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Midvale Journal

New Hillcrest High region expected to support student-athletes, fans

Feb 03, 2023 09:46AM ● By Julie Slama

Hillcrest High student-athletes, seen here in the 2022 state softball playoffs, will compete in 2023-25 against the local high school teams of Jordan, Murray and Cottonwood in region as well as Stansbury, Tooele and Park City. (Julie Slama/City Journals)

Having schoolwide student involvement was a critical factor when Hillcrest High’s principal and athletic director were jockeying for a position in the new Utah High School Activities Association’s realignment of regions for 2023-25.

“We got together with Jordan, Murray and Cottonwood (high schools) prior to all the meetings happening and we discussed that we really wanted to get more student involvement at games,” Hillcrest High Athletic Director Scott Carrell said. “After our away football game at Jordan, where we had 500-plus students from Hillcrest there, we felt it would be a good idea to really kind of push to get all of us in the same region. It was nice that it worked out and we’re excited for that it’s going to help us over the next two years, getting more kids out to games to support our student-athletes.”

This upcoming region, Hillcrest drops to 4A to compete against not only Jordan, Murray and Cottonwood, but also Stansbury, Tooele, and Park City high schools. Initially Stansbury and Tooele were to compete with Utah County schools, but geographically, it made more sense for them to compete with this region and for Uintah High in Vernal to travel south, Carrell said.

With the region alignment two years ago, Carrell said Hillcrest’s “primary reason was trying to boost participation in athletics. In most of our sports it really did help us and we saw a lot more participation.”

He said that boys’ basketball and boys’ soccer had 80 and 90 student-athletes try out and 42 girls for softball, all up from the low numbers during the COVID-19 pandemic.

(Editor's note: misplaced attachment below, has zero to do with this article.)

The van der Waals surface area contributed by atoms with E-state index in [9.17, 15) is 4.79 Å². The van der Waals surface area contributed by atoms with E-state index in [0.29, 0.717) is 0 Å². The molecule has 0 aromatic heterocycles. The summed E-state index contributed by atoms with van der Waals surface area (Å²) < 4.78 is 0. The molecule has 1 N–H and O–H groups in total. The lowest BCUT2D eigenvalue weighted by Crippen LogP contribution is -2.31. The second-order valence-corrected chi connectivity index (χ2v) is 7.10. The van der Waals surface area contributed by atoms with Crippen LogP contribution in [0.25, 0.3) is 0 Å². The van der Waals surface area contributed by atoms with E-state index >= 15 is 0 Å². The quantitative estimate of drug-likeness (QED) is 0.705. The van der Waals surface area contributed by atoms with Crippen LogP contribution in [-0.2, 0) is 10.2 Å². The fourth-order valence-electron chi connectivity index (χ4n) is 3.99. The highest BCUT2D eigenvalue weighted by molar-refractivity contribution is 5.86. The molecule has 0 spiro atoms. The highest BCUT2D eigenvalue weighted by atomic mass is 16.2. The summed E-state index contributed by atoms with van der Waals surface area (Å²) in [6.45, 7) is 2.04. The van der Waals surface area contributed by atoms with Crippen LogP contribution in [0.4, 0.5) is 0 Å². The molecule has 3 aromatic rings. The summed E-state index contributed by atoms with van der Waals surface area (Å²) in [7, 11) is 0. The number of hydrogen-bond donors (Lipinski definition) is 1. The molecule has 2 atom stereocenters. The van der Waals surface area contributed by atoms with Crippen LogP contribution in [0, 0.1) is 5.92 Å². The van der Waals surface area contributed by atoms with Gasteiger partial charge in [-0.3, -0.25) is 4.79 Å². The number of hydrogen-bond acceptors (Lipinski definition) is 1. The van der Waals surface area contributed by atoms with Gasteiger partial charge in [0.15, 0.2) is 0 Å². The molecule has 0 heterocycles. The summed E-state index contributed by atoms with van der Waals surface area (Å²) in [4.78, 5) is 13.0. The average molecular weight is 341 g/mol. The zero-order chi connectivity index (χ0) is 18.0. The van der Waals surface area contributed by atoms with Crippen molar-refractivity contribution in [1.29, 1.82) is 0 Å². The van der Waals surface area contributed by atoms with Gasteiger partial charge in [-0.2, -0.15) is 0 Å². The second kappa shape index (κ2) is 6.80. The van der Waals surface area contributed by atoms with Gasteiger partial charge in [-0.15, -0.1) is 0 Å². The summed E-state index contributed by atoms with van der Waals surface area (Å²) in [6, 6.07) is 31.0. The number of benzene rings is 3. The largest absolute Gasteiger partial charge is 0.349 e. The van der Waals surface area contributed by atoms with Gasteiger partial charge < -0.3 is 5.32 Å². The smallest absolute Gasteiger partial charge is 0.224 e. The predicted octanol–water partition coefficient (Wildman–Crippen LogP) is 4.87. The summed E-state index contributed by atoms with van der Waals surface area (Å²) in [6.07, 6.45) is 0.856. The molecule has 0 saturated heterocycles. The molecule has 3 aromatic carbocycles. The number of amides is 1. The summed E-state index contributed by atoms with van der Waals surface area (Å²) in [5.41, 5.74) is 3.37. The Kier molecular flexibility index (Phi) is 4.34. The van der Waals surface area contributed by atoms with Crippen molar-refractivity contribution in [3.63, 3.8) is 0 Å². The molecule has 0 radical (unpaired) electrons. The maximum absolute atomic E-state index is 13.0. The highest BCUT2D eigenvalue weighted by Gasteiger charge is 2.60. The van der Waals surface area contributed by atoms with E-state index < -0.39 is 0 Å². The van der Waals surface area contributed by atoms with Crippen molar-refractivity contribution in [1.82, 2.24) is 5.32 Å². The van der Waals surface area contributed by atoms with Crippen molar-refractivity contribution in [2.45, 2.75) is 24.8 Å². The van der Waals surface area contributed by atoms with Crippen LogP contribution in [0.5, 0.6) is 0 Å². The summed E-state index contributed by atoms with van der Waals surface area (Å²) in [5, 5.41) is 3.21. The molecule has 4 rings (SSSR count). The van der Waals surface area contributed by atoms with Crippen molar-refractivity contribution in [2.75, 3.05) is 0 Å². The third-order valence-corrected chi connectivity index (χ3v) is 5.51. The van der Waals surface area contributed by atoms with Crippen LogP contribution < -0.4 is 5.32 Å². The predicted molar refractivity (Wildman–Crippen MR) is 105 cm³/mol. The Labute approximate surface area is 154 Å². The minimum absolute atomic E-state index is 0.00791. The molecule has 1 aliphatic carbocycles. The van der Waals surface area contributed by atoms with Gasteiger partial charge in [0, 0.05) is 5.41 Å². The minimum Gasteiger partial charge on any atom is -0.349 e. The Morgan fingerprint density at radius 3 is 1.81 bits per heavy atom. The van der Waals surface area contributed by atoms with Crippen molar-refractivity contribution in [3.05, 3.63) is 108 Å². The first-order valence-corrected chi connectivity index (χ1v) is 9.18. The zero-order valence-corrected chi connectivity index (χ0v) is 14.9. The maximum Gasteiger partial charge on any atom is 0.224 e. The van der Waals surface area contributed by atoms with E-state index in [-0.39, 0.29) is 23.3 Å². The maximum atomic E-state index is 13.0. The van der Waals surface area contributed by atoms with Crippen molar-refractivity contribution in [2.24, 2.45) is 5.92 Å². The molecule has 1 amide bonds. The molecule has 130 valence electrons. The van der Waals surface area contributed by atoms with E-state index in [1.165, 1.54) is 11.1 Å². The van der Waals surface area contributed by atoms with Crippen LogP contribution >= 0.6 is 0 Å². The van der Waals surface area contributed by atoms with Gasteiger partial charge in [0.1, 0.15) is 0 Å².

However, it made it difficult to maintain a fan base. The past two years, with Hillcrest High in 5A region 7, students and fans had to travel three hours east to Uintah, hours south to Payson and Cedar Valley high schools and west to Stansbury and Tooele high schools. Cottonwood has been the only nearby high school.

As a result, fan attendance at away games fell. So far this season, only a student yearbook photographer has traveled to a competitor’s gym for a girls’ basketball game, two hours away at Duchesne High for a non-conference game.

Travel also influenced Carrell’s and Principal Gregory Leavitt’s thinking.

“Mr. Leavitt and I sat down, and we said, ‘Our student sections are amazing at our home football games. We have a ton of students even if we don’t have the best team out there,’” he said, adding that currently, the school is interviewing for a new coach after the resignation of former head football coach Brock Bryant. “We want to make sure that we can try to find a way to help them be able to travel because they’re not going to be able to travel to Uintah, to Payson, to Cedar Valley and those schools all the time, but we want them to be as involved as possible. So having schools close enough where we could build school spirit was one of our big focuses for this alignment.”

Carrell also hopes to continue to support the nearby rivalry with Brighton High in all sports, not only with the Battle of the Axe in wrestling.

Wrestling, however, will be one of the sports that faces the biggest competition in 4A as strong programs at Payson and Uintah also were realigned to 4A, he said.

“The region will be really evenly matched around so we feel like it will be a good move for the whole school except the classification is going to be brutal on wrestling. Wrestling has some of the best teams in the state are now in 4A with Payson, Uintah, Mountain Crest and Bear River (high schools),” Carrell said.

When the current region was formed, Leavitt liked it as it would give students a chance to compete with students on their level.

“We chose to be more competitive than geographic,” Leavitt said. “Our records speak for themselves. Our kids are playing harder and trying harder, but we want to be competitive. It will help us to develop our student-athletes and most of the coaches feel good about the region.”

The result of that desire has been mixed. This past year, Hillcrest girls’ tennis squad won the region title and boys’ and girls’ soccer placed second and third, respectfully. However, football was winless, and baseball scored a single win.

“A lot has to do with coaches’ turnover and our athletes,” Carrell said. “When we were looking at region this year, it also came down to our enrollment numbers, with our small senior and junior classes. We wanted to keep up our participation numbers, both on the field and in the student sections. We’ve missed having those away games with our natural boundary schools and I think our community misses those too. We’re excited for this region.”